3 Steps To Improve Your Rehearsals: Staying On Track
Imagine this: you have the perfect rehearsal planned, you are completely prepared and organised, and then during your rehearsal, some major distraction occurs. Distractions can arise in many forms, from talking, electronic use, interruptions, etc. Staying on-track in your next rehearsal is crucial for accomplishing all of your rehearsal goals. Follow these three quick steps to make sure your next rehearsal is as distraction-free as possible.
1. Stay on track with firm expectations with electronics
Whether you are a school teacher or an artist leading a band, you surely understand the detrimental effect of electronic use during rehearsals. To avoid the need to repeat everything you say and to maintain focus in your rehearsals, be very clear and firm with your expectations on electronic usage. You’ll never be able to eradicate it completely unless you’re extremely strict, but if you establish a strong level of mutual respect from the beginning, your musicians will not want to disappoint or disrespect you with their electronics.
2. Stay on track with good pacing
Many rehearsals fall off track simply because the leader is not moving quickly enough. Make sure that your rehearsal has enough forward momentum so that there is no room for anyone to get side-tracked. If there is a lot of time during the rehearsal for talking, your musicians will get used to that social environment and they will keep their habit of talking even when you expect them to focus. Make sure you are prepared enough to always know your next step and goal. Not sure how to prepare? Read our 3 Minute Rehearsals: 3 Steps to Preparation.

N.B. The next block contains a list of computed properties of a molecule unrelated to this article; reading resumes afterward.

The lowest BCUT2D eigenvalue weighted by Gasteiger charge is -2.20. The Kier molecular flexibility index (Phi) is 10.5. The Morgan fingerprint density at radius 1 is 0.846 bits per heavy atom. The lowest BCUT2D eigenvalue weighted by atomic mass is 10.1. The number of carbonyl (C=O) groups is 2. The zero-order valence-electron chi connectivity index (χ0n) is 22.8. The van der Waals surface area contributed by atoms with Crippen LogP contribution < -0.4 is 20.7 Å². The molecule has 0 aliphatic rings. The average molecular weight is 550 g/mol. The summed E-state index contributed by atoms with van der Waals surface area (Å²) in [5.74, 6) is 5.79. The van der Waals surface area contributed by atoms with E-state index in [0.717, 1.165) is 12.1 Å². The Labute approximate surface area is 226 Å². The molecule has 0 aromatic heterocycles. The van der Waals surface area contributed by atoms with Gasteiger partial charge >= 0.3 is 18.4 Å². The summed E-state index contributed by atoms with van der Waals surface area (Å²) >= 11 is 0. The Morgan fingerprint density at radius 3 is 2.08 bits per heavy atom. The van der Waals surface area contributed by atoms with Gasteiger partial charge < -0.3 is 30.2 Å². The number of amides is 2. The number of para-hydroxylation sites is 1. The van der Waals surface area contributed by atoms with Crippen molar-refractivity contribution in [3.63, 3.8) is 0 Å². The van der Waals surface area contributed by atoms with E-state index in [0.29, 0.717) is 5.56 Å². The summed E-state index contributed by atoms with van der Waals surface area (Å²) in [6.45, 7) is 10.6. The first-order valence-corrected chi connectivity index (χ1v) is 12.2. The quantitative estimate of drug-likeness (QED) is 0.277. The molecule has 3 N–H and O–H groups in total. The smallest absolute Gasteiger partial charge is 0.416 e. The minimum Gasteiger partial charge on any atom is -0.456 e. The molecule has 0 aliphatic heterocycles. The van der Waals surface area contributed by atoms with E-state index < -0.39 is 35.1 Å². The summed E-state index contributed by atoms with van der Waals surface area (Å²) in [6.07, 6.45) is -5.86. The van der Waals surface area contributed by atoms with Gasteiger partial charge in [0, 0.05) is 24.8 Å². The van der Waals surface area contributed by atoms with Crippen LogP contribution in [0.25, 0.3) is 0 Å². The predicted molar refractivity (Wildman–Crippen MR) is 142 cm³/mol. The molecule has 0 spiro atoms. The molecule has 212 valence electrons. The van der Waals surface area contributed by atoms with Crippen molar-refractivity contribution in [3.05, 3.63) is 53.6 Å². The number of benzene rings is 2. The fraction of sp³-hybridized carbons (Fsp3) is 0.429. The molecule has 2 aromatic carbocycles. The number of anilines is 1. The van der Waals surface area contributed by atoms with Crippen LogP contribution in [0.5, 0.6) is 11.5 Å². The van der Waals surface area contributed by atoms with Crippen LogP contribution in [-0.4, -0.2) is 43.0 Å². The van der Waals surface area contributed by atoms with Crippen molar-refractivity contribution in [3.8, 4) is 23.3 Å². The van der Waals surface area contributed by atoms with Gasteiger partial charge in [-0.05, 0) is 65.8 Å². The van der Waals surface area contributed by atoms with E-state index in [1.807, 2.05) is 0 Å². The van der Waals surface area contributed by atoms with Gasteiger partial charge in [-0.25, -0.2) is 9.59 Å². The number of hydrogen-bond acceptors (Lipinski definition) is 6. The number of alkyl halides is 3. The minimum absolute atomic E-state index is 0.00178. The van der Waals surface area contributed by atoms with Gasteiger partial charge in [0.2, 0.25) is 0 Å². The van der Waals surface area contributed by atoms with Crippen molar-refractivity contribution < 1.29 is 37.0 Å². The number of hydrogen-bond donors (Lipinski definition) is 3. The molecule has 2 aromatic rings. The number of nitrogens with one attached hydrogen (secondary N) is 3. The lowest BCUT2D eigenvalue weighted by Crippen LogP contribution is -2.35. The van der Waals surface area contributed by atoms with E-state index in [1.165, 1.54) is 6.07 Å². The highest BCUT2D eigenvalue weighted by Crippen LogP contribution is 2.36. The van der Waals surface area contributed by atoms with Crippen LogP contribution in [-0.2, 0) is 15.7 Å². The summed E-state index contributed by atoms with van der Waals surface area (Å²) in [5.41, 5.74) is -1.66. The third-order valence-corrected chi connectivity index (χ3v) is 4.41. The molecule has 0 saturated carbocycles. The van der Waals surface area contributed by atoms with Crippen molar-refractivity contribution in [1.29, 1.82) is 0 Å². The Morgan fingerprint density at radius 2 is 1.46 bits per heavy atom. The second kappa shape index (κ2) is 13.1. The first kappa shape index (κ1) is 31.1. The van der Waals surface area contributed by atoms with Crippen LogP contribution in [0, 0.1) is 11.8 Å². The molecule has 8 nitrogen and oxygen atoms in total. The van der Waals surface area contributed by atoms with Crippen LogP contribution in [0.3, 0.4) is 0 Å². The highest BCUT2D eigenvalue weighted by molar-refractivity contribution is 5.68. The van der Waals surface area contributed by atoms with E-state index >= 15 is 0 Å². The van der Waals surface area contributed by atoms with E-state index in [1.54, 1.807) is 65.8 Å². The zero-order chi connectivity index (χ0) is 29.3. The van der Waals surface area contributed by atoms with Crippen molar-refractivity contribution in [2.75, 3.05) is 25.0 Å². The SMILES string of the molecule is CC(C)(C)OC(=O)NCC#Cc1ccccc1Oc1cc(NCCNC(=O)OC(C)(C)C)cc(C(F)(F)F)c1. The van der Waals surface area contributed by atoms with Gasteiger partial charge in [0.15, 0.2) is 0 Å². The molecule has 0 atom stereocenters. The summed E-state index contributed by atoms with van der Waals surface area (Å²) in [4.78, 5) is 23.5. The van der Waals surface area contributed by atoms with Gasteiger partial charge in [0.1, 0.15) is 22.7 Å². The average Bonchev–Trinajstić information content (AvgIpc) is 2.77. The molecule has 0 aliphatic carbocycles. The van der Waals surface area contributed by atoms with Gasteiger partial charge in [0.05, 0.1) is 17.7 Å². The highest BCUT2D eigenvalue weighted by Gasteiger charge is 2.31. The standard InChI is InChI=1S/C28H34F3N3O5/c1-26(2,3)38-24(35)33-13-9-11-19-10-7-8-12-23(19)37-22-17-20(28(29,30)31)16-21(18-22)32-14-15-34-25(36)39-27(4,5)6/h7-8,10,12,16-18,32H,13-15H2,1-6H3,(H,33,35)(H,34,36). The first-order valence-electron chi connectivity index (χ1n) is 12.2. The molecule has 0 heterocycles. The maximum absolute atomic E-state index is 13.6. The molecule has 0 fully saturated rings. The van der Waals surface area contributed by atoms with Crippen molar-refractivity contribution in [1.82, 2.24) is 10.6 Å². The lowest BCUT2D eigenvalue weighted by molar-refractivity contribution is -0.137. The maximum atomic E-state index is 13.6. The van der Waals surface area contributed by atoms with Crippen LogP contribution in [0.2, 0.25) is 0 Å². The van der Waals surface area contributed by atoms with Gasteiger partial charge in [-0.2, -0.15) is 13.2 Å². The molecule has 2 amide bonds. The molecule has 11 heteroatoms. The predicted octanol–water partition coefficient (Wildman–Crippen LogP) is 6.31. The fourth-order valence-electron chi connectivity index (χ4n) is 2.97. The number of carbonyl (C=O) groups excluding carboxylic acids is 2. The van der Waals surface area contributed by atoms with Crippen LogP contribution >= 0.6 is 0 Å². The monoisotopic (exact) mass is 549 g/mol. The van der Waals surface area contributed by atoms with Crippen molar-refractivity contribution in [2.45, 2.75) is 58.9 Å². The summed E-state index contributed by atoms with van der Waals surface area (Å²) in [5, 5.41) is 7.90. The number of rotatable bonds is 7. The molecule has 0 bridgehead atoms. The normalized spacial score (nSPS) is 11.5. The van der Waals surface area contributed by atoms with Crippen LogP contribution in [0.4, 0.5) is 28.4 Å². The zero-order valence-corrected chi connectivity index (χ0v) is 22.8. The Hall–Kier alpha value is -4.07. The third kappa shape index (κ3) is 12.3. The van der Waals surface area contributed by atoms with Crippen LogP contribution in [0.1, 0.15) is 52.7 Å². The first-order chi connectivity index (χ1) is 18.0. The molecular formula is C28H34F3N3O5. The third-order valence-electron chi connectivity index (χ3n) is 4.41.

3. Stay on track with maintaining your leadership
Try to avoid constantly asking for their feedback or for their ideas. Of course, you can ask for people’s opinions or see if they have any questions they’d like to address, but avoid saying “do you want to run this again?” or “what do you guys want to do?” These types of questions immediately open the floor to all musicians to speak and try to be in charge. This is a surefire way to lead to distractions and a side-tracked rehearsal.
Do not ask the musicians what they want to do. Have a plan and stick to it. Once you give your position as a leader away, it’s very hard to get it back.
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